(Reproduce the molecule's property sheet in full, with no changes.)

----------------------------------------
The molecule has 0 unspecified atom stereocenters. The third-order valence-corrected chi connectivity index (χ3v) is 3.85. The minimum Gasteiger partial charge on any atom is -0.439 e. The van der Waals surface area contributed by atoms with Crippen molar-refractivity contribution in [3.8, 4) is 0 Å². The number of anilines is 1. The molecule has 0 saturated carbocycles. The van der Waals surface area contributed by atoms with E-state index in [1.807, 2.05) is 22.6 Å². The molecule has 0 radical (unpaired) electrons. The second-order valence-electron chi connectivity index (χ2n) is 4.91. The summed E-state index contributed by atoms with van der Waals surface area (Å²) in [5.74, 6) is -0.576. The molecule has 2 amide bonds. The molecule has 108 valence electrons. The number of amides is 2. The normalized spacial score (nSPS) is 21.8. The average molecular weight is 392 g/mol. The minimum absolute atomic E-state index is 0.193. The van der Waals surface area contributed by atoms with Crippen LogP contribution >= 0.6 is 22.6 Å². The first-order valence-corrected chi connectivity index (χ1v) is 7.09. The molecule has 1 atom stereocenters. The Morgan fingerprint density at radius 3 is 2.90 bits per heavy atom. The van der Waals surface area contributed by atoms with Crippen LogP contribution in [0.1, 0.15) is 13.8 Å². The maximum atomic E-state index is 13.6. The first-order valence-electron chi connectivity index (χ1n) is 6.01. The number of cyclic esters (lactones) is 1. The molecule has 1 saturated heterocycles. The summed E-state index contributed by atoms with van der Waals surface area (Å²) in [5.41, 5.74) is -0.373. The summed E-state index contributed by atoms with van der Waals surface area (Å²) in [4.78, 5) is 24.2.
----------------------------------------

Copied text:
The molecule has 0 unspecified atom stereocenters. The third-order valence-corrected chi connectivity index (χ3v) is 3.85. The minimum Gasteiger partial charge on any atom is -0.439 e. The van der Waals surface area contributed by atoms with Crippen molar-refractivity contribution in [3.8, 4) is 0 Å². The number of anilines is 1. The molecule has 0 saturated carbocycles. The van der Waals surface area contributed by atoms with E-state index in [1.807, 2.05) is 22.6 Å². The molecule has 0 radical (unpaired) electrons. The second-order valence-electron chi connectivity index (χ2n) is 4.91. The summed E-state index contributed by atoms with van der Waals surface area (Å²) in [5.74, 6) is -0.576. The molecule has 2 amide bonds. The molecule has 108 valence electrons. The number of amides is 2. The normalized spacial score (nSPS) is 21.8. The average molecular weight is 392 g/mol. The minimum absolute atomic E-state index is 0.193. The van der Waals surface area contributed by atoms with Crippen LogP contribution >= 0.6 is 22.6 Å². The first-order valence-corrected chi connectivity index (χ1v) is 7.09. The molecule has 1 atom stereocenters. The Morgan fingerprint density at radius 3 is 2.90 bits per heavy atom. The van der Waals surface area contributed by atoms with Crippen LogP contribution in [0.1, 0.15) is 13.8 Å². The maximum atomic E-state index is 13.6. The first-order valence-electron chi connectivity index (χ1n) is 6.01. The number of cyclic esters (lactones) is 1. The molecule has 1 saturated heterocycles. The summed E-state index contributed by atoms with van der Waals surface area (Å²) in [5.41, 5.74) is -0.373. The summed E-state index contributed by atoms with van der Waals surface area (Å²) in [4.78, 5) is 24.2.